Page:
I read a lot of articles everyday. Many of which are worth mentioning above and beyond a simple share via Twitter. I thought I might try to do something like this and see where it goes. Perhaps more than a couple of this site’s readers will be interested in what I read day by day. Below are some articles and blogposts I read today (not all were necessarily written today) that I considered worthy of mention. I will be sharing some articles here and there that have been published months ago, simply because I never got around to sharing them.
Theological and Philosophical
—> Tom Hicks at The Founders Blog discusses three points regarding justification: 1) Some of Today’s Confusions; 2) “The Historic Reformed Witness to Justification;” and 3) “Justification and the Second London Baptist Confession.” Justification is the heart of the Christian faith. Without it, Christianity is worthless. If you fail on justification, you fail on the gospel. And yet, everywhere we look, justification by faith alone is being challenged, both implicitly and explicitly. Our justification is based on the work completed by our savior Christ Jesus and is not contingent on our future efforts in any way.
—> Daniel Hyde at Ligonier wrote a short piece on the benefits of Confessions and Creeds. Quote:
Thus, creeds and confessions are not statements of stuffy “dead orthodox” churches or Roman Catholic churches. Instead, Christians throughout the millennia have written and recited creeds to express the faith that lived in their hearts. The Bible teaches us that, as the people of God, we have something to confess to the world. The slogan “No creed but Christ” actually hinders the church because, as one writer has said, “A creedless church cannot long exist.” Without something to confess, our faith is empty and meaningless to a world in need of Christ and the answers He gives to our lives.
Political and Economic
—> John Tamny, a columnist at Forbes, is recently becoming a favorite of mine. While I do have some minor disagreements with him (most notably, I support the full-reserve theory of sound banking, while he supports the free-banking doctrine), he is really a powerful voice to have at Forbes if only for the fact that he is completely unashamed to look to Mises and Hayek and the Austrian School for insight. In this article, he lambasts the GOP for jumping on board the Democrat’s “income inequality” talking point. The GOP claims to be the party of economic principle and yet, because of political pressure they are seeking to give credibility to the leftist theme of economic resentment. The GOP’s problem is not that they ignore income inequality (which is what the liberals claim of them) but it is that they too see it as inherently problematic! Quote:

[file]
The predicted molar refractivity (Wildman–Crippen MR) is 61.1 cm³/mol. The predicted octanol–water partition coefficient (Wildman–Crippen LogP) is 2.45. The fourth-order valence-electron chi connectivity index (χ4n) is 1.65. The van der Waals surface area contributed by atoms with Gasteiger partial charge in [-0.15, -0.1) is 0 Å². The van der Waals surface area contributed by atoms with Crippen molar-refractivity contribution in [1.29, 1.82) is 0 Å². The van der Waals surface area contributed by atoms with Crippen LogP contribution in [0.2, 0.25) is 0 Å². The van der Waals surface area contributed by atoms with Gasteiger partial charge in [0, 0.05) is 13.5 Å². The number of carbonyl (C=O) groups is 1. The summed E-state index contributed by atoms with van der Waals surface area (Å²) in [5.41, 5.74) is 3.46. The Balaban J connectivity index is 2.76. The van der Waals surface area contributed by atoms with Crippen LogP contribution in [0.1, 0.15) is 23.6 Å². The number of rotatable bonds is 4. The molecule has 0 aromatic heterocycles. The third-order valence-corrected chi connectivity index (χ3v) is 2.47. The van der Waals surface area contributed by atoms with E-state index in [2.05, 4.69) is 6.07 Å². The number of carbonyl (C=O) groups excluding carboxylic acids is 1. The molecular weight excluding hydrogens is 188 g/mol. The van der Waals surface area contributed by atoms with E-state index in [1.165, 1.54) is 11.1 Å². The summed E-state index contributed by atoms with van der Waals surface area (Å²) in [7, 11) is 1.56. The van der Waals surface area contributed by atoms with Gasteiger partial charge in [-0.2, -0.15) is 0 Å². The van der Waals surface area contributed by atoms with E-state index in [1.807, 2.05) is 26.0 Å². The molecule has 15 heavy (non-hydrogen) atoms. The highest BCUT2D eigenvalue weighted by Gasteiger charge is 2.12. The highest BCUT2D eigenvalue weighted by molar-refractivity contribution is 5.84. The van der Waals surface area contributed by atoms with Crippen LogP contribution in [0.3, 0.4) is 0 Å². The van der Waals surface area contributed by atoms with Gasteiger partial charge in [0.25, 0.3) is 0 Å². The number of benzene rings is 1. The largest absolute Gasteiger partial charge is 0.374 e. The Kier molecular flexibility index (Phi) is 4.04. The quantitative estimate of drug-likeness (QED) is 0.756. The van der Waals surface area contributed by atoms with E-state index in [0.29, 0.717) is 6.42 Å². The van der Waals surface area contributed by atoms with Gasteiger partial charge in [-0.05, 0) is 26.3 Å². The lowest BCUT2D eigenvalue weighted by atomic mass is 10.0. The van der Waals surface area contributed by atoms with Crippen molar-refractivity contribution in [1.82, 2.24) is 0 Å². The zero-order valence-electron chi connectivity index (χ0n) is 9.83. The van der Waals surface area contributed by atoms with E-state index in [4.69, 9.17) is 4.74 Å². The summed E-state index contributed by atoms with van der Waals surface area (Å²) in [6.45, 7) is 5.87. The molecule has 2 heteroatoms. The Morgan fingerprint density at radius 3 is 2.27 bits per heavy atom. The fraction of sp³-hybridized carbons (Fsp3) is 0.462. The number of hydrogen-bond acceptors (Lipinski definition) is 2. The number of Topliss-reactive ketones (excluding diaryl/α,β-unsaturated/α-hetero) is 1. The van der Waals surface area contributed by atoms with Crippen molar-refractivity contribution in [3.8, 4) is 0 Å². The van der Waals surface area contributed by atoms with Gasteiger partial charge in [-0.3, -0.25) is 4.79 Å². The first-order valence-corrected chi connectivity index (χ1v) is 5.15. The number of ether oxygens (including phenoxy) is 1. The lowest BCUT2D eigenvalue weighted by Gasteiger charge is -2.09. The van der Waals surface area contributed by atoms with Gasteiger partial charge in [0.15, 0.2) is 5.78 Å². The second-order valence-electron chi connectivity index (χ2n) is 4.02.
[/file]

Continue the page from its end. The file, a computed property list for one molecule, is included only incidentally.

[Income inequality is] a sign that enterprise is being rewarded, that investment is reaching the talented over the politically connected, and it also signals that major unmet market needs are being met; hence the rising net worth of successful entrepreneurs.
Amazon.com founder Jeff Bezos is worth nearly $30 billion precisely because his online retail innovations have given us one-click access to a world of goods once out of reach. Netflix CEO Reed Hastings is rich not because he made access to movies difficult, but because he made the most rural of Montana citizens equal to the most haughty cineaste in Manhattan when it comes to viewing films. Dell Computer founder Michael Dell is worth billions not for making computers hard to get, but for having made ubiquitous, cheap and fast what was once obscure, expensive, and very slow.
To paraphrase Forbes contributor Harry Binswanger, would those who would be so silly as to demonize income inequality prefer that Bezos, Hastings and Dell had been layabouts? The wealth gap would surely be smaller if so, but so would all of us be living lives marked by a great deal more discomfort, expense, and boredom.
—> Justin Raimondo published part two of a speech he recently gave at the Casey Research Summit. It really is a marvelous piece. Keep in mind that he is not speaking as a Christian and thus is not quite accurate in some of the theological details when those come up (although there is certainly some truth to his discussion of the “Heaven on Earth” crowd –these are Progressivist Postmillennials). That aside and though it is long (I put it in Sound Gecko here), I think this is a remarkable article on the recent history of the groups and politics leading up to today’s political cultural and power dynamic in Washington. One of my favorite sections was his discussion of the roots of the neoconservatives: